Planning for your child’s future education improves their chances of future success
Individuals who plan ahead to ensure they can manage the cost of their children’s future education are putting their offspring in a better position to achieve future success.
This is why Nicholas Neckles, Portfolio Manager with Sagicor Asset Management Inc (SAMI) is encouraging every parent and guardian to put measures in place from as early as possible to save in anticipation of their child or children’s entry into tertiary education institutions, considering the costs of such programmes.
“If we were to look at an individual who is today planning for the tertiary education of their new-born, most of them would find it much easier to save over a period of 18 years, as opposed to trying to find the money when their child reaches that age”, said Neckles. “Using this example, an individual who invests in our mutual fund products with the minimum initial BBD $500 and subsequently continues to add to the investment the minimum BBD $100 per month for 18 years, would accumulate a total of BBD $40,203.70 based on an annual average return of 6%.”
Another example is that of an individual making an initial investment of BBD $5,000, followed by monthly injections of Bds$600 at an average annual return also of 6%. “Over the course of 18 years, they would have amassed BBD $247,095.75. These two examples provide an idea of what’s possible depending on the income level of various individuals.”
To understand how beneficial this level of capital accumulation would be, we simply have to look at tertiary education here in Barbados at the University of the West Indies when Government subsidies were reduced, resulting in costs being incurred by students and their families of approximately BBD $5,000 per semester.
“This change put considerable strain on households and their financial capacity to continue financing their children’s attendance at the institution, along with the first-time enrolment of individuals. If this cost was seen to be prohibitive for some, the option would not even exist for them to look overseas where costs may be significantly higher”, Neckles said.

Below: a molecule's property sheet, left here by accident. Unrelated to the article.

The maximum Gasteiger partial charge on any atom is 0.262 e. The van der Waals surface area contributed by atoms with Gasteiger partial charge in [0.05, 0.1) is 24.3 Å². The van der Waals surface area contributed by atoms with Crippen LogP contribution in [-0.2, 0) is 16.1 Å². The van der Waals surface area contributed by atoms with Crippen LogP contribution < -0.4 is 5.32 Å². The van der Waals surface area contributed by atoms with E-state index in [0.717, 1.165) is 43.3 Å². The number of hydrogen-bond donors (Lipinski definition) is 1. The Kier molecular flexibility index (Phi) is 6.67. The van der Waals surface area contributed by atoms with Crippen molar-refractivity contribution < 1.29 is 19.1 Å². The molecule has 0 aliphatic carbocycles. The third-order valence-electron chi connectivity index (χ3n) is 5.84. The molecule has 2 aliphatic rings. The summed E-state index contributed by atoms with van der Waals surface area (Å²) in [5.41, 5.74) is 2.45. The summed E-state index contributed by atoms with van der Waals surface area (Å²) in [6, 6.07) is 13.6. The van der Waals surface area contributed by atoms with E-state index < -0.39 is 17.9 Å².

According to the World Bank’s report on Higher Education, which was last updated in October 2021, tertiary education remains out of reach for many of the world’s poorest and most marginalized, stating that on average in Latin America and the Caribbean, the poorest 50% of the population only represented 25% of tertiary education students in 2013.
The Portfolio Manager said that when we look at the impact of tertiary education relative to individual’s professional success and the growth of economies and societies, it is clear that it is instrumental in fostering growth, reducing poverty and boosting shared prosperity. While the World Bank indicated that “economic returns for tertiary education graduates are the highest in the entire educational system, with an estimated 17% increase in earnings as compared with 10% for primary and 7% for secondary education.”
The report argued that tertiary education benefits not just the individual, but the society as a whole, stating that “tertiary graduates are more environmentally conscious, have healthier habits, and have a higher level of civic participation. Tertiary education prepares individuals not only by providing them with adequate and relevant job skills, but also by preparing them to be active members of their communities and societies.”